Holly Hill Inn's Sub-Zero Wine Tasting
The license plate icicles tell part of the tale. Kentucky's coldest night in years had already begun last night when I set out for Holly Hill Inn in Midway, Kentucky. I headed toward a sold out Holly Hill Wine Guild tasting and seminar on European white wines that had been postponed from a week earlier because of icy roads and electrical failures. My car thermometer registered 13 degrees. I knew the wind chill had dipped below zero, with a low temperature of 3 degrees expected overnight.
When I arrived at the Inn I learned that during the day Inn staff, needing to know how much food to cook for the light meal ($15) that follows the tasting ($25), had called all the pre-registrants to ask whether they still intended to show up in the bitter weather. People responded, "Are you kidding? You couldn't keep me away." True! Every seat filled, one extra seat was added, and then finally a couple of people had to be turned away. (I assume they had not made reservations.)
Here in Kentucky we have been in our houses for quite a few days, courtesy of two winter storms. Many of those houses (nearly 800,000 statewide) lacked heat, phone, television, internet, and -- worst of all -- water, in places where the storm dismantled water treatment and distribution facilities. After more than a week of isolation and, for some, downright misery, people wanted OUT, wanted to see other people, eat, sip, make conviviality together.
I will use any reason to drive the 13.8 miles from my house to the beauty and warmth of Holly Hill Inn and its people. I didn't even wait for the confirmation call during the day -- I called early to make sure the Inn's electricity had been restored and that the evening events would unfold as (re)scheduled. Having been to several other wine tastings at Holly Hill Inn since last summer, I wanted to be certain the events would take place, because then I could enjoy looking forward to them all day.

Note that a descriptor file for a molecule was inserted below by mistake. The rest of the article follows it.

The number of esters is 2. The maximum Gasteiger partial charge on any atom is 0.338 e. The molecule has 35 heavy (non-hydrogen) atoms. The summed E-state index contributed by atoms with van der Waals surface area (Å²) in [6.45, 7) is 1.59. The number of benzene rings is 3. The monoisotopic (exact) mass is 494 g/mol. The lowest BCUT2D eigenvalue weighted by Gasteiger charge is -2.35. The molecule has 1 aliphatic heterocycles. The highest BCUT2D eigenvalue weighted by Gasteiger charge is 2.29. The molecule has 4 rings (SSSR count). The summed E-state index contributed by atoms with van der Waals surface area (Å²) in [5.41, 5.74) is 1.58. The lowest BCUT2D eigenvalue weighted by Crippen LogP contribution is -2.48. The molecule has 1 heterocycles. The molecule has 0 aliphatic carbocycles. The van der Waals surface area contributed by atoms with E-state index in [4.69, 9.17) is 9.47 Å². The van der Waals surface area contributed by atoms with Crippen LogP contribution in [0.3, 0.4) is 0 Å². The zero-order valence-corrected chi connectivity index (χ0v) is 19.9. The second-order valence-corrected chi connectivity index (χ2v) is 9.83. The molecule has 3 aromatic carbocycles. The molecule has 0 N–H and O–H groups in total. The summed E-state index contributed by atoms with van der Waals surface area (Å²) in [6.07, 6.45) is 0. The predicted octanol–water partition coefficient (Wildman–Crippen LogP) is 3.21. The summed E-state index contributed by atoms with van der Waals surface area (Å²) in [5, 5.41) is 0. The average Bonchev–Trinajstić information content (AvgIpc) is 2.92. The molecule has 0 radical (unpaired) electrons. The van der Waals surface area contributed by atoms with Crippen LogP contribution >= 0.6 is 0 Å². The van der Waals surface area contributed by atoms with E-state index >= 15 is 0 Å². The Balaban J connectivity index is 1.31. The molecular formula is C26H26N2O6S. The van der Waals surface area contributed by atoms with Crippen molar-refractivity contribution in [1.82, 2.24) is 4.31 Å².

Holly Hill Inn Wine Guildmaster Steve Mancuso had promised by email that the wines of the evening would be excellent. As he began the seminar he emphasized that the each wine's taste derived from the flavor of the single type of grape it contained. No blends. No vanilla or butter from oak barrels, no creaminess from fooling with the fermentation process -- just honest, authentic wines, mostly from coolish, sometimes mountainous parts of Austria, Germany, Italy's Friuli region, Alsace, and France. As it happens, in the short time I have been drinking my one glass of wine a day, these crisp, high-acid, food-friendly white wines have become my favorites.
I have thought earlier about publishing more information about the Holly Hill Wine Guild, which is free to join, and for which each event seems a great value. With space limits, though, more publicity hardly made sense. I have to admit, too, that I was selfishly not eager to create more competitors for the few spots available.
Last night we learned that the Holly Hill Wine Guild will begin offering some tastings and seminars on multiple nights to accommodate more people. Learn more here about taking part in events that are so delightful and such good value that people will brave subzero temperatures rather than give up their seats at the tasting and seminar table.